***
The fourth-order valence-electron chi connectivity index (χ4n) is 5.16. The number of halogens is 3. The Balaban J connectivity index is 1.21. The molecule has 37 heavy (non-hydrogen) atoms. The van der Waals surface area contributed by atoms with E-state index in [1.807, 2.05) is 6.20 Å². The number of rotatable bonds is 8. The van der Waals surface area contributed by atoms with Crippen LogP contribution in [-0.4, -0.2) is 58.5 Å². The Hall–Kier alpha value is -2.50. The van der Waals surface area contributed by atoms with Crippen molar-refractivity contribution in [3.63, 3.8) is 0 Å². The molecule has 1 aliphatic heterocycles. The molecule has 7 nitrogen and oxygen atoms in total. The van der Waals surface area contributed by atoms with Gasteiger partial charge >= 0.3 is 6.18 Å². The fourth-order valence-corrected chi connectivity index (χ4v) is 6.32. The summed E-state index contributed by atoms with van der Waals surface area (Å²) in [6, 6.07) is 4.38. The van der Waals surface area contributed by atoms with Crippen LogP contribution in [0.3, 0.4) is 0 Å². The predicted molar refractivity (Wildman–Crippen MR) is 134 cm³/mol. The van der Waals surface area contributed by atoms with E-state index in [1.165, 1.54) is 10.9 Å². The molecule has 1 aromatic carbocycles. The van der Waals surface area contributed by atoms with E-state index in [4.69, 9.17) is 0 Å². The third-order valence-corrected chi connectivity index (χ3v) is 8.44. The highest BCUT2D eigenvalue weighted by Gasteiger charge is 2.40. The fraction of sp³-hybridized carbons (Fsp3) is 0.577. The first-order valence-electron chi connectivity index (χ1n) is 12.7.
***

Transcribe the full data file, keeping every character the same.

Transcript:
The fourth-order valence-electron chi connectivity index (χ4n) is 5.16. The number of halogens is 3. The Balaban J connectivity index is 1.21. The molecule has 37 heavy (non-hydrogen) atoms. The van der Waals surface area contributed by atoms with E-state index in [1.807, 2.05) is 6.20 Å². The number of rotatable bonds is 8. The van der Waals surface area contributed by atoms with Crippen LogP contribution in [-0.4, -0.2) is 58.5 Å². The Hall–Kier alpha value is -2.50. The van der Waals surface area contributed by atoms with Crippen molar-refractivity contribution in [3.63, 3.8) is 0 Å². The molecule has 1 aliphatic heterocycles. The molecule has 7 nitrogen and oxygen atoms in total. The van der Waals surface area contributed by atoms with Gasteiger partial charge >= 0.3 is 6.18 Å². The fourth-order valence-corrected chi connectivity index (χ4v) is 6.32. The summed E-state index contributed by atoms with van der Waals surface area (Å²) in [6, 6.07) is 4.38. The van der Waals surface area contributed by atoms with Crippen LogP contribution in [0.3, 0.4) is 0 Å². The predicted molar refractivity (Wildman–Crippen MR) is 134 cm³/mol. The van der Waals surface area contributed by atoms with E-state index in [1.165, 1.54) is 10.9 Å². The molecule has 1 aromatic carbocycles. The van der Waals surface area contributed by atoms with E-state index in [4.69, 9.17) is 0 Å². The third-order valence-corrected chi connectivity index (χ3v) is 8.44. The highest BCUT2D eigenvalue weighted by Gasteiger charge is 2.40. The fraction of sp³-hybridized carbons (Fsp3) is 0.577. The first-order valence-electron chi connectivity index (χ1n) is 12.7.